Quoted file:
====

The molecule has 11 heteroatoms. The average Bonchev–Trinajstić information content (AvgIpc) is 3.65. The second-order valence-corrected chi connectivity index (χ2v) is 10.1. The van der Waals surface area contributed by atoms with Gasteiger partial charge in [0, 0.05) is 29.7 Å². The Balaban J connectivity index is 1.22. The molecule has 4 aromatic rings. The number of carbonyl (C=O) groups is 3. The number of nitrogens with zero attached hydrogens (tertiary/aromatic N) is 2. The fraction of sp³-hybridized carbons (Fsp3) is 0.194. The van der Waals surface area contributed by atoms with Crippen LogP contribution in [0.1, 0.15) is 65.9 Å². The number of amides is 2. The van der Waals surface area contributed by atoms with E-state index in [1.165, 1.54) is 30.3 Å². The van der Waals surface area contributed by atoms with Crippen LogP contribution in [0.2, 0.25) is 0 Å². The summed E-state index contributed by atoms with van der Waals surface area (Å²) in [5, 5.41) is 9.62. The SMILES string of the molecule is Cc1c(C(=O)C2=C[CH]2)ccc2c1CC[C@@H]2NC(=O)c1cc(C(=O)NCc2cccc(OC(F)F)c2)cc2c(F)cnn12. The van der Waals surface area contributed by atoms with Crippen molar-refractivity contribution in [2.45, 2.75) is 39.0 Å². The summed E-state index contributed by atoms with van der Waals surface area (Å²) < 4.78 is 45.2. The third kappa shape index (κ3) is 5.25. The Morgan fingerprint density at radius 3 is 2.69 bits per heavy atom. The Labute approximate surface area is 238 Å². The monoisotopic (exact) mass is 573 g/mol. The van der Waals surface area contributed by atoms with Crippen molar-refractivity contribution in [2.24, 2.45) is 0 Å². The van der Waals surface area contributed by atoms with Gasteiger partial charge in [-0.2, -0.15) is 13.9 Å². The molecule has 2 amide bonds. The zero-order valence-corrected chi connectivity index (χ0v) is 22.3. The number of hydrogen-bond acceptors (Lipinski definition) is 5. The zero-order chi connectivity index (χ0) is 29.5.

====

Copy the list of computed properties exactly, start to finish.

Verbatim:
The molecule has 11 heteroatoms. The average Bonchev–Trinajstić information content (AvgIpc) is 3.65. The second-order valence-corrected chi connectivity index (χ2v) is 10.1. The van der Waals surface area contributed by atoms with Gasteiger partial charge in [0, 0.05) is 29.7 Å². The Balaban J connectivity index is 1.22. The molecule has 4 aromatic rings. The number of carbonyl (C=O) groups is 3. The number of nitrogens with zero attached hydrogens (tertiary/aromatic N) is 2. The fraction of sp³-hybridized carbons (Fsp3) is 0.194. The van der Waals surface area contributed by atoms with Crippen LogP contribution in [0.1, 0.15) is 65.9 Å². The number of amides is 2. The van der Waals surface area contributed by atoms with E-state index in [1.165, 1.54) is 30.3 Å². The van der Waals surface area contributed by atoms with Crippen LogP contribution in [0.2, 0.25) is 0 Å². The summed E-state index contributed by atoms with van der Waals surface area (Å²) in [5, 5.41) is 9.62. The SMILES string of the molecule is Cc1c(C(=O)C2=C[CH]2)ccc2c1CC[C@@H]2NC(=O)c1cc(C(=O)NCc2cccc(OC(F)F)c2)cc2c(F)cnn12. The van der Waals surface area contributed by atoms with Crippen molar-refractivity contribution in [2.45, 2.75) is 39.0 Å². The summed E-state index contributed by atoms with van der Waals surface area (Å²) < 4.78 is 45.2. The third kappa shape index (κ3) is 5.25. The Morgan fingerprint density at radius 3 is 2.69 bits per heavy atom. The Labute approximate surface area is 238 Å². The monoisotopic (exact) mass is 573 g/mol. The van der Waals surface area contributed by atoms with Crippen molar-refractivity contribution in [2.24, 2.45) is 0 Å². The van der Waals surface area contributed by atoms with Gasteiger partial charge in [-0.2, -0.15) is 13.9 Å². The molecule has 2 amide bonds. The zero-order valence-corrected chi connectivity index (χ0v) is 22.3. The number of hydrogen-bond acceptors (Lipinski definition) is 5. The zero-order chi connectivity index (χ0) is 29.5.